It was a crisp Saturday morning in November. I took my daughter to a park where a bird watching club was meeting. We were late and couldn’t find anyone, so we ventured on our own to see what kind of birds we could find. Have you ever looked for something while looking through binoculars? Birds are typically small creatures that move about quite a bit. Trying to locate a bird while looking through binoculars can make one dizzy. I learned this quickly on my first bird watching adventure. It’s best to locate the bird without the binoculars and then look through the binoculars. But what if you saw the world as if you were looking through binoculars all of the time? There is so much to take in! You don’t have peripheral vision. It can be overwhelming and anxiety provoking if you are being pressured to see the whole picture.

I have high functioning Autism Spectrum Disorder. This is how I see the world. It has been difficult because I miss so much that everyone else seems to see. Then people accuse me of being insensitive, cold, or stupid. It causes me anxiety, however, there are times it prevents anxiety. You see, at the moment there are several stress provoking circumstances occurring in my world. Because I can only focus on one thing at a time, and each of these circumstances requires me to focus, I simply do just that. Whatever I need to address at any particular moment, I focus all of my attention on that one issue, blocking out everything else. Most people can’t do that. They are perpetually aware of all stressful circumstances and have an even more difficult time coping. There are times I am frustrated by my differences, and then there are times like these that I can appreciate how God made me.

I believe all five of my children fall somewhere on the Autism Spectrum. They are each so unique. My husband is the only neurotypical in our home. I often find myself trying to help him understand how we see the world so that he can relate better to our children and me. The world needs to identify the people who have high functioning autism for many reasons. I grew up not realizing I was a square peg living in a round peg world. For nearly 40 years I, along with others, kept pounding and pounding me trying to get me to fit into a round hole. I have been traumatized many times over in my life. So much pain could have been avoided. I could have recognized and channeled my strengths so much earlier in my life. I see many (too many really) people on the spectrum that have an incredible amount of intelligence, skill, and potential that lays dormant, never to be used to better this world. It is so sad to see these people think they are useless pieces of trash simply because they don’t fit in with everyone else. What if we created more square holes? And then guided these fellow square pegs to be used in such holes?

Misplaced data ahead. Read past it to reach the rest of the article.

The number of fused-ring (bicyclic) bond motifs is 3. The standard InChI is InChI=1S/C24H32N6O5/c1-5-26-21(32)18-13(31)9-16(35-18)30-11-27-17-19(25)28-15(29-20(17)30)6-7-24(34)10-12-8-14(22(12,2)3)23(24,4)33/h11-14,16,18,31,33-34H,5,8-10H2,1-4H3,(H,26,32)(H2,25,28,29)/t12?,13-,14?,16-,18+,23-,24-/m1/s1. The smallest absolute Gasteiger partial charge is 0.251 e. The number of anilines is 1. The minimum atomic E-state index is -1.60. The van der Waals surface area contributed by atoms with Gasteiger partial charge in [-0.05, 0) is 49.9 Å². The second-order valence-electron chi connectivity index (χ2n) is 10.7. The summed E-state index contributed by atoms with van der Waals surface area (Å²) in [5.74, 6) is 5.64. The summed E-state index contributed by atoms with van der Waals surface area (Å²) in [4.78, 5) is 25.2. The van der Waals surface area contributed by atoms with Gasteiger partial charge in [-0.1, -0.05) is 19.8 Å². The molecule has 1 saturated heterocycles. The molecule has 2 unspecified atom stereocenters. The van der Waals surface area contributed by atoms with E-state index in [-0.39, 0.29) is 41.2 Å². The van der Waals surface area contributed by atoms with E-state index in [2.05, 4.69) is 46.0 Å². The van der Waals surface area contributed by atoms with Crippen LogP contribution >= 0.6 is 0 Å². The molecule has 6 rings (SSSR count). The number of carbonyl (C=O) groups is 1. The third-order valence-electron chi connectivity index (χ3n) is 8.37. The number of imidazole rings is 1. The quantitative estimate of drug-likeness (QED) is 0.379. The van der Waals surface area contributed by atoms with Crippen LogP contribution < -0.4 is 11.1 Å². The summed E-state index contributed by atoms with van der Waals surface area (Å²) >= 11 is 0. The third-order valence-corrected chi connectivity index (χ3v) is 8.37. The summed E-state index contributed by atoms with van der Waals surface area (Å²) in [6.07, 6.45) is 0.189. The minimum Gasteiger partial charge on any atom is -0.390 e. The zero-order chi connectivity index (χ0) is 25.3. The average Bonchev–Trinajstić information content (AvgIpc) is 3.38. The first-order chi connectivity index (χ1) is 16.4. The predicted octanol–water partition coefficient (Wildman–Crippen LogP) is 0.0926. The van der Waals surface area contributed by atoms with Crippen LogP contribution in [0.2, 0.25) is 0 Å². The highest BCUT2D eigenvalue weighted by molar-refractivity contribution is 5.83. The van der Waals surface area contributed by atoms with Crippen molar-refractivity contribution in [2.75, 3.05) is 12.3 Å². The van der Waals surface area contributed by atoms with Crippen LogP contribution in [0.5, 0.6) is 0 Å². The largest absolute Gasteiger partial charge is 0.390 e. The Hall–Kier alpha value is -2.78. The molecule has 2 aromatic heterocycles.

Why get my kids diagnosed? You may ask. You have probably heard the phrase, “it takes a village to raise a child”. It’s true! And even neurotypical parents realize that. Well since I have autism and I see the world through binoculars, I can’t possibly identify and accommodate or address every area of weakness in each individual unique child that I have. I need help! I need services for myself and for my kids, so that 1) they can reach their full potential, without wasting their God given strengths simply because they think or see things differently than most of the world. 2) They can avoid unnecessary pain. I can’t protect my kids from all painful experiences. I don’t want to. They grow and become amazing people through trials and hardship. But that doesn’t mean I am going to push my kids into traffic!

People think that because they don’t experience our autism very much, so that must mean we don’t experience it. That’s not true! We subconsciously hide it. We don’t want to be different than those around us. Most of us know by the time we are 6, that if we are too different we are teased, labeled, attacked, mocked, the list could go on. We see that and we struggle internally. Sometimes the pain becomes so intense we explode emotionally. So just because we are good at hiding it, that means we are “cured”? We don’t need services, understanding, accommodations, different expectations? I am starting this blog for many reasons. I have several unique and difficult circumstances that I have or am dealing with. Many people have suggested I write a book. Who knows, maybe this is a precursor to my first novel. I have heard, and I believe that God never wastes a hurt. So I am choosing to use my hurt to help others heal and maybe not fall in the same pits I have. So here it goes. August 19, 2019, this is my first post. I look forward to sharing my life as I see it, “through binoculars”.